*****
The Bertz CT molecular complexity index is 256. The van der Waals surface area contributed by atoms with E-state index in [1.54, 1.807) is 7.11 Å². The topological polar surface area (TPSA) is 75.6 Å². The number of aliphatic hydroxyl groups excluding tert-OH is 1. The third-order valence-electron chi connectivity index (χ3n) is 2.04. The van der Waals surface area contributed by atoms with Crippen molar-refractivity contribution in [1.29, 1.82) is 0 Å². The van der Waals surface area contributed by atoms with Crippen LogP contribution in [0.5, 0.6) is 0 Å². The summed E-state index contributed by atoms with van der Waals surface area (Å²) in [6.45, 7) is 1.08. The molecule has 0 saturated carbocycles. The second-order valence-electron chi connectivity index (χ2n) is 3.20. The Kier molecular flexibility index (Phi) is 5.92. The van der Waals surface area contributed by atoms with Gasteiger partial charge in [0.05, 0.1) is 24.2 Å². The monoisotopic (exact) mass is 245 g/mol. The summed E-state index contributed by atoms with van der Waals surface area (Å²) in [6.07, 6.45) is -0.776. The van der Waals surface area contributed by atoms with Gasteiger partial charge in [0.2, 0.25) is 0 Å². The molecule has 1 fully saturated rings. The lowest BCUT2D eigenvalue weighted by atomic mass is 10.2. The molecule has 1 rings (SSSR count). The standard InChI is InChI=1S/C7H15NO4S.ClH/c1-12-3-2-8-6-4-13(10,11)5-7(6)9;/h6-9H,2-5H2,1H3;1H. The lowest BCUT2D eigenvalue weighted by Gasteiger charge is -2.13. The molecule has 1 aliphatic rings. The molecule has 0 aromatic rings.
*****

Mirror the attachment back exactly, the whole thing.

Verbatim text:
The Bertz CT molecular complexity index is 256. The van der Waals surface area contributed by atoms with E-state index in [1.54, 1.807) is 7.11 Å². The topological polar surface area (TPSA) is 75.6 Å². The number of aliphatic hydroxyl groups excluding tert-OH is 1. The third-order valence-electron chi connectivity index (χ3n) is 2.04. The van der Waals surface area contributed by atoms with Crippen molar-refractivity contribution in [1.29, 1.82) is 0 Å². The van der Waals surface area contributed by atoms with Crippen LogP contribution in [0.5, 0.6) is 0 Å². The summed E-state index contributed by atoms with van der Waals surface area (Å²) in [6.45, 7) is 1.08. The molecule has 0 saturated carbocycles. The second-order valence-electron chi connectivity index (χ2n) is 3.20. The Kier molecular flexibility index (Phi) is 5.92. The van der Waals surface area contributed by atoms with Gasteiger partial charge in [0.05, 0.1) is 24.2 Å². The monoisotopic (exact) mass is 245 g/mol. The summed E-state index contributed by atoms with van der Waals surface area (Å²) in [6.07, 6.45) is -0.776. The van der Waals surface area contributed by atoms with Gasteiger partial charge in [0.2, 0.25) is 0 Å². The molecule has 1 fully saturated rings. The lowest BCUT2D eigenvalue weighted by atomic mass is 10.2. The molecule has 1 rings (SSSR count). The standard InChI is InChI=1S/C7H15NO4S.ClH/c1-12-3-2-8-6-4-13(10,11)5-7(6)9;/h6-9H,2-5H2,1H3;1H. The lowest BCUT2D eigenvalue weighted by Gasteiger charge is -2.13. The molecule has 1 aliphatic rings. The molecule has 0 aromatic rings.